Heart Rate Variability Biofeedback

Effect of heart rate variability biofeedback on extinction learning in healthy individuals and individuals with panic disorder and agoraphobia (DFG WE5873/1-2)

Principal investigator: Dr. Julia Wendt

 

Exposure therapy, which involves confronting the feared stimulus or situation, is a well-established and effective treatment for pathological anxiety. However, high dropout and non-responder rates call for the investigation of individual differences that mediate the treatment response and its underlying mechanisms. We recently demonstrated that low levels of vagally mediated heart rate variability (vmHRV) in patients with panic disorder and agoraphobia predict dropout from and residual symptoms after exposure treatment. Moreover, we found in several studies that individuals with low levels of vmHRV show deficits in extinction learning which serves as a laboratory model for exposure therapy.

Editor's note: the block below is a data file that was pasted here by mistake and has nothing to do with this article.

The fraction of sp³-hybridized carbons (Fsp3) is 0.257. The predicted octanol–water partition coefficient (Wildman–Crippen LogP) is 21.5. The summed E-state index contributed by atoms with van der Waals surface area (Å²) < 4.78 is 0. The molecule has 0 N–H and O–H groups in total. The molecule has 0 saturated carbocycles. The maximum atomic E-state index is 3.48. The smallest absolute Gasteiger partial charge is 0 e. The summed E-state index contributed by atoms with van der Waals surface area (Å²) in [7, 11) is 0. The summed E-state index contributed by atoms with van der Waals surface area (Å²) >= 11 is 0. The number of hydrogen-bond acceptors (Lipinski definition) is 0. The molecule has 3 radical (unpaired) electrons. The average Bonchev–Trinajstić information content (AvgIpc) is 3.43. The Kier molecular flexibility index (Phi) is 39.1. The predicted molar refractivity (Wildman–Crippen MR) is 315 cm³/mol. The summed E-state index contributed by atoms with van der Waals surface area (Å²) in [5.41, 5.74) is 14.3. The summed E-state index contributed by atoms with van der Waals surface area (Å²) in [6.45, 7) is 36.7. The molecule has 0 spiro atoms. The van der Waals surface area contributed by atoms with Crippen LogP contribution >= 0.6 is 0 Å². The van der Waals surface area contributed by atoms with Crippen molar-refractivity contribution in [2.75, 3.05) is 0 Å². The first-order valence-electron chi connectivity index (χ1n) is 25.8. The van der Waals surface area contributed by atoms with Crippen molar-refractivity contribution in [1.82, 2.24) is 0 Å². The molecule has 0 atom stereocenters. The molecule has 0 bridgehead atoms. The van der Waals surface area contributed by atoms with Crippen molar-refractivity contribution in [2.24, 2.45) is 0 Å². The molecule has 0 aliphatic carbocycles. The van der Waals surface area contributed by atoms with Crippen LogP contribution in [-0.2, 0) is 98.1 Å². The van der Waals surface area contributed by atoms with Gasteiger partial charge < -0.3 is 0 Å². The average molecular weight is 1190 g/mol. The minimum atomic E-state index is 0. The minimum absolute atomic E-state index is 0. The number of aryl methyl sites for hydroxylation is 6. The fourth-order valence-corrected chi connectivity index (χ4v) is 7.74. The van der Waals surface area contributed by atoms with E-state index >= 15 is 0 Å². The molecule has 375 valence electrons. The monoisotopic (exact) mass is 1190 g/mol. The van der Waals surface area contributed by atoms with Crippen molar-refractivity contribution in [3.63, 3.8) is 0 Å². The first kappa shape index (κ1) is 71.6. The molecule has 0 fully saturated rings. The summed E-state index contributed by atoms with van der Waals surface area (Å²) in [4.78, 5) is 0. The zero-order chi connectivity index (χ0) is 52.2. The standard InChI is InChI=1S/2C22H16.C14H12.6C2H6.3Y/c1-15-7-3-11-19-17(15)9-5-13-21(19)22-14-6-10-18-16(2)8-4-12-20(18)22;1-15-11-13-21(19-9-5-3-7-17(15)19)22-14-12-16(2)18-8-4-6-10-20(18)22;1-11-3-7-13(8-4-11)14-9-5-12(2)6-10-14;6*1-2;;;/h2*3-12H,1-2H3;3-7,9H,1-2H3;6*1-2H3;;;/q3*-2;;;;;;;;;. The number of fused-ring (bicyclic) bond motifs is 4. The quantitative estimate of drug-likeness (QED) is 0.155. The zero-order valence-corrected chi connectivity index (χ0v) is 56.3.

In the current project we, therefore, want to test the assumption that heart rate variability (HRV) biofeedback training has a facilitating effect on extinction learning. First, we want to investigate this research question in a larger sample of healthy individuals to test whether HRV biofeedback effects extinction learning particularly in individuals with low levels of vmHRV, thus, providing the basis for an individualized indication. In addition, we want to investigate the effect of HRV biofeedback in individuals with panic disorder and agoraphobia since this patient population shows generally lower levels of vmHRV and also deficits in extinction learning. Earlier findings, predominantly in non-clinical populations, show that HRV biofeedback effectively reduces stress and anxiety. Thus, the current state of research raises the question whether HRV biofeedback training in individuals with panic disorder and agoraphobia facilitates extinction learning and reduces pathological anxiety levels.